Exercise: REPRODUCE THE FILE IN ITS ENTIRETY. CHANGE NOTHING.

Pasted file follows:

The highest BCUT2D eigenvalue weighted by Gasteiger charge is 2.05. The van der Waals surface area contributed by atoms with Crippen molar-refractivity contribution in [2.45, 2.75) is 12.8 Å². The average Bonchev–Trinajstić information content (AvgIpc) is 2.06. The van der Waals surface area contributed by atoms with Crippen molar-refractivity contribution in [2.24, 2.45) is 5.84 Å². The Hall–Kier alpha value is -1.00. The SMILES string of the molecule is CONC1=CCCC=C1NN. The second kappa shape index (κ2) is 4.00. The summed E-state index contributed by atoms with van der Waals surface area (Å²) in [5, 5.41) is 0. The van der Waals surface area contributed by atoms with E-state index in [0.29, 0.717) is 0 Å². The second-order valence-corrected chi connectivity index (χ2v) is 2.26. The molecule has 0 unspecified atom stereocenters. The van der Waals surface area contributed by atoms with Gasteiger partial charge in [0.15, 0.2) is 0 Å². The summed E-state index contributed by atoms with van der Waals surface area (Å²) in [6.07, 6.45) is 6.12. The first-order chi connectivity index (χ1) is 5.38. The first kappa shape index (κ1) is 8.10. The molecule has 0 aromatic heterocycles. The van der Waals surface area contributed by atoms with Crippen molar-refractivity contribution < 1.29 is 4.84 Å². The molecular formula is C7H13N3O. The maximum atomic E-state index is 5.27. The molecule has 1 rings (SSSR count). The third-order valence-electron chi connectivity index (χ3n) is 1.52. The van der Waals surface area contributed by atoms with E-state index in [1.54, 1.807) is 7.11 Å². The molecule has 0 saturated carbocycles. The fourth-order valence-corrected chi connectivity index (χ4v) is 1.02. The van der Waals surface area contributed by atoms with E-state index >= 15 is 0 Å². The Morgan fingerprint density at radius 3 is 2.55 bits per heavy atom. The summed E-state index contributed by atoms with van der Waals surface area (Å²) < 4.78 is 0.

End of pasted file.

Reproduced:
The highest BCUT2D eigenvalue weighted by Gasteiger charge is 2.05. The van der Waals surface area contributed by atoms with Crippen molar-refractivity contribution in [2.45, 2.75) is 12.8 Å². The average Bonchev–Trinajstić information content (AvgIpc) is 2.06. The van der Waals surface area contributed by atoms with Crippen molar-refractivity contribution in [2.24, 2.45) is 5.84 Å². The Hall–Kier alpha value is -1.00. The SMILES string of the molecule is CONC1=CCCC=C1NN. The second kappa shape index (κ2) is 4.00. The summed E-state index contributed by atoms with van der Waals surface area (Å²) in [5, 5.41) is 0. The van der Waals surface area contributed by atoms with E-state index in [0.29, 0.717) is 0 Å². The second-order valence-corrected chi connectivity index (χ2v) is 2.26. The molecule has 0 unspecified atom stereocenters. The van der Waals surface area contributed by atoms with Gasteiger partial charge in [0.15, 0.2) is 0 Å². The summed E-state index contributed by atoms with van der Waals surface area (Å²) in [6.07, 6.45) is 6.12. The first-order chi connectivity index (χ1) is 5.38. The first kappa shape index (κ1) is 8.10. The molecule has 0 aromatic heterocycles. The van der Waals surface area contributed by atoms with Crippen molar-refractivity contribution < 1.29 is 4.84 Å². The molecular formula is C7H13N3O. The maximum atomic E-state index is 5.27. The molecule has 1 rings (SSSR count). The third-order valence-electron chi connectivity index (χ3n) is 1.52. The van der Waals surface area contributed by atoms with E-state index in [1.54, 1.807) is 7.11 Å². The molecule has 0 saturated carbocycles. The fourth-order valence-corrected chi connectivity index (χ4v) is 1.02. The van der Waals surface area contributed by atoms with E-state index >= 15 is 0 Å². The Morgan fingerprint density at radius 3 is 2.55 bits per heavy atom. The summed E-state index contributed by atoms with van der Waals surface area (Å²) < 4.78 is 0.